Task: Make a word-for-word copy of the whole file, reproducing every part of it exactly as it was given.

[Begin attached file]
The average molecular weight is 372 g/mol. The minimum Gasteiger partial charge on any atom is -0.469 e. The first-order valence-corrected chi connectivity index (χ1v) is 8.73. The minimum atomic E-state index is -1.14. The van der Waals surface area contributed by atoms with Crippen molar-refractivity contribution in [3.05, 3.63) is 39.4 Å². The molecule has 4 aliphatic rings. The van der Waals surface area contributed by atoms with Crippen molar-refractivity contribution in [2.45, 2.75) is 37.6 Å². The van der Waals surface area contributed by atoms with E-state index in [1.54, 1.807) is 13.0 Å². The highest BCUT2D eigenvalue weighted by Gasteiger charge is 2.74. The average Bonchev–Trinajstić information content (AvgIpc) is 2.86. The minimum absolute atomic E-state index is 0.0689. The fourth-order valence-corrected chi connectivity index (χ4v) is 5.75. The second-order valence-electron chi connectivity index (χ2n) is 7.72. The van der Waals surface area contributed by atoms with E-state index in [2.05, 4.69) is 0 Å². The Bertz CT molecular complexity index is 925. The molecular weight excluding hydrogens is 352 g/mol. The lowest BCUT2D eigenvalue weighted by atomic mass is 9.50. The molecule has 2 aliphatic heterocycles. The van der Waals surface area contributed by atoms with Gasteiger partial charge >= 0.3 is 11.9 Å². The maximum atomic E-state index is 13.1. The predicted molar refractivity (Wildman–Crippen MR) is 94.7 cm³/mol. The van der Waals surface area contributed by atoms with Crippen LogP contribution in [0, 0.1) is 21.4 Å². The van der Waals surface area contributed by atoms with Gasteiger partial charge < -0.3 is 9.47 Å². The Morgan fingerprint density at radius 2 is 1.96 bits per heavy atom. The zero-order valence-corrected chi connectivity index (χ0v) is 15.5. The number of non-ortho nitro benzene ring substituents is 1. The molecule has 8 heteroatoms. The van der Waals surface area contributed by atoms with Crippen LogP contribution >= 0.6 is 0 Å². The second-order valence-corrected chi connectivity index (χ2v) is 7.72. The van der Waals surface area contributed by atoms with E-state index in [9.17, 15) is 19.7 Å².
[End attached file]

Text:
The average molecular weight is 372 g/mol. The minimum Gasteiger partial charge on any atom is -0.469 e. The first-order valence-corrected chi connectivity index (χ1v) is 8.73. The minimum atomic E-state index is -1.14. The van der Waals surface area contributed by atoms with Crippen molar-refractivity contribution in [3.05, 3.63) is 39.4 Å². The molecule has 4 aliphatic rings. The van der Waals surface area contributed by atoms with Crippen molar-refractivity contribution in [2.45, 2.75) is 37.6 Å². The van der Waals surface area contributed by atoms with E-state index in [1.54, 1.807) is 13.0 Å². The highest BCUT2D eigenvalue weighted by Gasteiger charge is 2.74. The average Bonchev–Trinajstić information content (AvgIpc) is 2.86. The minimum absolute atomic E-state index is 0.0689. The fourth-order valence-corrected chi connectivity index (χ4v) is 5.75. The second-order valence-electron chi connectivity index (χ2n) is 7.72. The van der Waals surface area contributed by atoms with E-state index in [2.05, 4.69) is 0 Å². The Bertz CT molecular complexity index is 925. The molecular weight excluding hydrogens is 352 g/mol. The lowest BCUT2D eigenvalue weighted by atomic mass is 9.50. The molecule has 2 aliphatic heterocycles. The van der Waals surface area contributed by atoms with Gasteiger partial charge >= 0.3 is 11.9 Å². The maximum atomic E-state index is 13.1. The predicted molar refractivity (Wildman–Crippen MR) is 94.7 cm³/mol. The van der Waals surface area contributed by atoms with Crippen LogP contribution in [0, 0.1) is 21.4 Å². The van der Waals surface area contributed by atoms with Gasteiger partial charge < -0.3 is 9.47 Å². The Morgan fingerprint density at radius 2 is 1.96 bits per heavy atom. The zero-order valence-corrected chi connectivity index (χ0v) is 15.5. The number of non-ortho nitro benzene ring substituents is 1. The molecule has 8 heteroatoms. The van der Waals surface area contributed by atoms with Crippen LogP contribution >= 0.6 is 0 Å². The second-order valence-corrected chi connectivity index (χ2v) is 7.72. The van der Waals surface area contributed by atoms with E-state index in [9.17, 15) is 19.7 Å².